Parihaka Deed of Reconciliation

One hundred and thirty two years after atrocities were committed and injustices imposed on the settlement of Parihaka the crown has officially apologised.

Chris Finlayson:  Deed of Reconciliation signed with Parihaka

The Crown has signed a Deed of Reconciliation with the Parihaka community in a ceremony held at Parihaka, Attorney-General Christopher Finlayson announced today.

“In the second half of the 19th century, the Crown devastated Parihaka which at the time was the largest community in Taranaki and a centre for peaceful protest.

“It is important the Crown apologise directly to the people of Parihaka for the actions it committed almost 140 years ago so we can begin to look forward to a new era of collaboration.”

The Crown’s failings included:

imprisoning 405 Parihaka residents for their participation in the peaceful ploughing and fencing campaigns of 1879 and 1880 and promoting laws that breached natural justice by holding those protestors in jails without trial; invading Parihaka in November 1881, forcibly evicting many people who had sought refuge there, dismantling and desecrating homes and sacred buildings, stealing heirlooms and systematically destroying cultivations and livestock; and arresting and detaining Tohu Kākahi and Te Whiti o Rongomai, the leaders of Parihaka, for 16 months without trial.

“Basic requirements of natural justice and the rule of law (which are the birthright of all New Zealanders) were denied to our citizens at Parihaka and they were left without any legal remedy,” Mr Finlayson said.

“Signing this Deed of Reconciliation is a significant milestone for the Crown, Parihaka, the iwi and community of Taranaki and many others who believe in Parihaka’s legacy of peace.

“The Crown has previously acknowledged and apologised to iwi of Taranaki, through individual Treaty settlements, for the treatment of their tupuna who were at Parihaka but today’s ceremony is for the community as a whole.”

The Deed provides for a Crown support package of $9 million to assist Parihaka to strengthen its infrastructure and help the community achieve its aspirations. It also includes an agreement with Crown agencies and local authorities to work with Parihaka on development initiatives.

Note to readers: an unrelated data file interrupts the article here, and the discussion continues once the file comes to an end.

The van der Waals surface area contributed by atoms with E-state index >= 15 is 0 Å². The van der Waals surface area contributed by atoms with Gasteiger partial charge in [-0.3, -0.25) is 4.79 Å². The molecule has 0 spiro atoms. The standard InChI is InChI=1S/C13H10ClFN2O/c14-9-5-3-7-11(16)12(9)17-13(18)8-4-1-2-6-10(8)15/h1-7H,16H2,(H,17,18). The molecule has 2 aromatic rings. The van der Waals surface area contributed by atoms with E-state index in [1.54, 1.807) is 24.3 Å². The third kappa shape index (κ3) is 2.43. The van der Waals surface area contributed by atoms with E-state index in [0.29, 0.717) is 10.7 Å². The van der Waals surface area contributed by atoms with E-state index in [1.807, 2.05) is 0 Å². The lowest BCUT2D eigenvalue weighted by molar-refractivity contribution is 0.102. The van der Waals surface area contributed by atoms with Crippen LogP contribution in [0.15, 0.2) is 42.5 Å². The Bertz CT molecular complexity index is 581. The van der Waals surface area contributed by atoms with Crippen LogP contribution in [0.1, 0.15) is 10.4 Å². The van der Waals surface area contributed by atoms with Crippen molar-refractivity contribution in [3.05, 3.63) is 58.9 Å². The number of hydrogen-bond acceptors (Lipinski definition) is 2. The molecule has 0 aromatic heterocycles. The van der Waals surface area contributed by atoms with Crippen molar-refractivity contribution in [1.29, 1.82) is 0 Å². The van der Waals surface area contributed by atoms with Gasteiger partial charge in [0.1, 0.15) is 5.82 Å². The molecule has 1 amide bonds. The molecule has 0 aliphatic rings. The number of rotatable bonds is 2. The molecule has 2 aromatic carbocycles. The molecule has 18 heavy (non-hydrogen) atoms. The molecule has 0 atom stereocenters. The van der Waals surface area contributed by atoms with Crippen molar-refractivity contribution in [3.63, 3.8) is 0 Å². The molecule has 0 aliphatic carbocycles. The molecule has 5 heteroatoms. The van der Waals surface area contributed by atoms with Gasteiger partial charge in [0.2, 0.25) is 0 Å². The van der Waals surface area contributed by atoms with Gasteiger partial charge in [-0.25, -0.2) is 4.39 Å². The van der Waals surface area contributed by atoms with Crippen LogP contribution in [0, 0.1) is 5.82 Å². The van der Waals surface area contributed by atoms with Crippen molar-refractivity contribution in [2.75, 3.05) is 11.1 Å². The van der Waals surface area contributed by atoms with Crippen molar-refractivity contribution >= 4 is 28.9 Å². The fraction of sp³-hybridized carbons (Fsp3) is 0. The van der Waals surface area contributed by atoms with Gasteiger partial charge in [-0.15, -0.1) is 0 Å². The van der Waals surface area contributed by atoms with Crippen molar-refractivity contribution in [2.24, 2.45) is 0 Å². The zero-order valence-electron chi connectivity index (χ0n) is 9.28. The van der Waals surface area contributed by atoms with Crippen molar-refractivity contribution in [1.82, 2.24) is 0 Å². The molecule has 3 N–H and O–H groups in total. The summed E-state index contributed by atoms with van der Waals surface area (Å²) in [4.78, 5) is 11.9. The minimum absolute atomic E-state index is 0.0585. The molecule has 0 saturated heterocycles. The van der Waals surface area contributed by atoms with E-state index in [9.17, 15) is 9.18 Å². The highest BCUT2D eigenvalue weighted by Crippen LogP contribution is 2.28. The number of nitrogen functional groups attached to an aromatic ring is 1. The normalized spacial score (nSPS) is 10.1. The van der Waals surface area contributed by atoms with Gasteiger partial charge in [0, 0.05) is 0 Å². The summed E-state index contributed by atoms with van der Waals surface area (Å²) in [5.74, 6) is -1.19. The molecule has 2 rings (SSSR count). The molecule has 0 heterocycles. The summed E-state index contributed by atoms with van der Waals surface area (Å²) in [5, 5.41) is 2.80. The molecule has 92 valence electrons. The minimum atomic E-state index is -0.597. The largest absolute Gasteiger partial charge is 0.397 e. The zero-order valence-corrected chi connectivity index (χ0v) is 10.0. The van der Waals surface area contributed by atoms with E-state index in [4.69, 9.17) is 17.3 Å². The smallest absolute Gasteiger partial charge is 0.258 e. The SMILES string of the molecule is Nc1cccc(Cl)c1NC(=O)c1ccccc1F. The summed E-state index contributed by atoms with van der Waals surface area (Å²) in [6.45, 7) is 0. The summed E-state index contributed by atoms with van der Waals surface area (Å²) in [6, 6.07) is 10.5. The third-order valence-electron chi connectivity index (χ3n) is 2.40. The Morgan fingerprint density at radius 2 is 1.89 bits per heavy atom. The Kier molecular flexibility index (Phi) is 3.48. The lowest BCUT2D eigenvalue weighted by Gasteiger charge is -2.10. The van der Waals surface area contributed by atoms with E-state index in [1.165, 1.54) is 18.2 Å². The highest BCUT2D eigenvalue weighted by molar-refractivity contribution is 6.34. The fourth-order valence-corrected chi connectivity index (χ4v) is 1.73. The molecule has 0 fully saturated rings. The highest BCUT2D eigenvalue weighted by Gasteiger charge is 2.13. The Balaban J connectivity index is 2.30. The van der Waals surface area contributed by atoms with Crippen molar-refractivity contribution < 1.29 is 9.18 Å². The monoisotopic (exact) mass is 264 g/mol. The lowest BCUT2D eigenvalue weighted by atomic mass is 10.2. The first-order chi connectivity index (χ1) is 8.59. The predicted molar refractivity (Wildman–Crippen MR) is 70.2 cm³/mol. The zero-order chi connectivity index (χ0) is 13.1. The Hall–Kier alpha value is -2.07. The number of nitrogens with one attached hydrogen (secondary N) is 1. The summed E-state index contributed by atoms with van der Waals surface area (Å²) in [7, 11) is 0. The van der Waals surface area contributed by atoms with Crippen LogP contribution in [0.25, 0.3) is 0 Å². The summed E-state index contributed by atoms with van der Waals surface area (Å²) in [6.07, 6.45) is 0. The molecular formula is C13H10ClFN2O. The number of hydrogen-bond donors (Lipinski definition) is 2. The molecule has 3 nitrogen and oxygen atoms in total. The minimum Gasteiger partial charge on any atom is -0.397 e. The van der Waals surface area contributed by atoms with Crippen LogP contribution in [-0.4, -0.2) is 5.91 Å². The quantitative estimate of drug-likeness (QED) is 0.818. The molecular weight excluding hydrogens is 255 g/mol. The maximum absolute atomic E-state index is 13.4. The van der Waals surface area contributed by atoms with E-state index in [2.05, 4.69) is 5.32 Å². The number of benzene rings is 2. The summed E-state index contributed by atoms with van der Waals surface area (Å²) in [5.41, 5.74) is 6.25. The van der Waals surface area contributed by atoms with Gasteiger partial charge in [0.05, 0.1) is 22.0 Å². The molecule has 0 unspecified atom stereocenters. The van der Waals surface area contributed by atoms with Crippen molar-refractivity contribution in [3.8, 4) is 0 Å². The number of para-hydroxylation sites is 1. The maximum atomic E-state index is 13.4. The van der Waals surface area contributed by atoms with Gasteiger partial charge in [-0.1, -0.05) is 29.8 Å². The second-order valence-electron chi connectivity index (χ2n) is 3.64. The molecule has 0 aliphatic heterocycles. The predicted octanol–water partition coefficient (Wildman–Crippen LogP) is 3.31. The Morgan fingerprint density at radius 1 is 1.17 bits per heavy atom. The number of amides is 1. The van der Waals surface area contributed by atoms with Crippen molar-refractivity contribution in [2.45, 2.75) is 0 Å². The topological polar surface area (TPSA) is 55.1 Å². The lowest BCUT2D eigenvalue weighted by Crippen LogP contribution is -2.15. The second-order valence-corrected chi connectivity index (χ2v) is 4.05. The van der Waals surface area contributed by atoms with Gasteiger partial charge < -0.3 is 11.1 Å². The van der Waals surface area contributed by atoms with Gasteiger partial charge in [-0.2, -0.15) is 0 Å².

Legislation will be introduced to record the history of Parihaka, the Crown’s apology and the commitment to a new relationship between Parihaka and the Crown.

Parihaka is located in South Taranaki.  It is closely affiliated to Taranaki Iwi and has connections with other iwi whose members sought sanctuary from conflict there. Parihaka is also connected with peace movements both in New Zealand and overseas.

A copy of the Deed of Reconciliation is available online at: https://justice.govt.nz/maori-land-treaty/parihaka-reconciliation/

Parihaka Pa, circa 1900, with Mount Taranaki - taken by an unidentified photographer.

Parihaka, depicted in this painting by George Clarendon Beale (1856–1939), was New Zealand’s largest Maori community by 1881. Its prophets attracted followers from around the country.

Te Whiti-o-Rongomai and Tohu Kākahi had established the pacifist community of Parihaka (formerly Repanga) in the shadow of Mt Taranaki in 1866. During the 1870s Parihaka became the largest Māori settlement in the country.

Tītokowaru had developed a relationship with Te Whiti through his association with Te Ua. This relationship strenghtened through the 1870s. In 1878 the government began surveying the confiscated southern Taranaki lands for European settlement. In May 1879, under the initial direction of Tohu, Parihaka men went out to reclaim this land by ploughing it. Increasingly it was Tītokowaru who saw to the logistics of the protests. He was imprisoned three times.

Tītokowaru’s presence was not lost on the authorities when plans were made to invade Parihaka in November 1881. Native Minister John Bryce took no chances, assembling a force of more than 1500 men. The settlement’s key figures, including Te Whiti, Tohu Kākahi and Tītokowaru, were arrested without resistance. Most of its inhabitants were driven away and Parihaka was largely destroyed. Much of central Taranaki now became Pākehā farmland.

New Zealand History:  Occupation of pacifist settlement at Parihaka

ParihakaMap

New Zealand in History: Parihaka

2 Comments

  1. Gezza

     /  June 9, 2017

    Good job. Well owed. Well said. Well done. Tautoko that.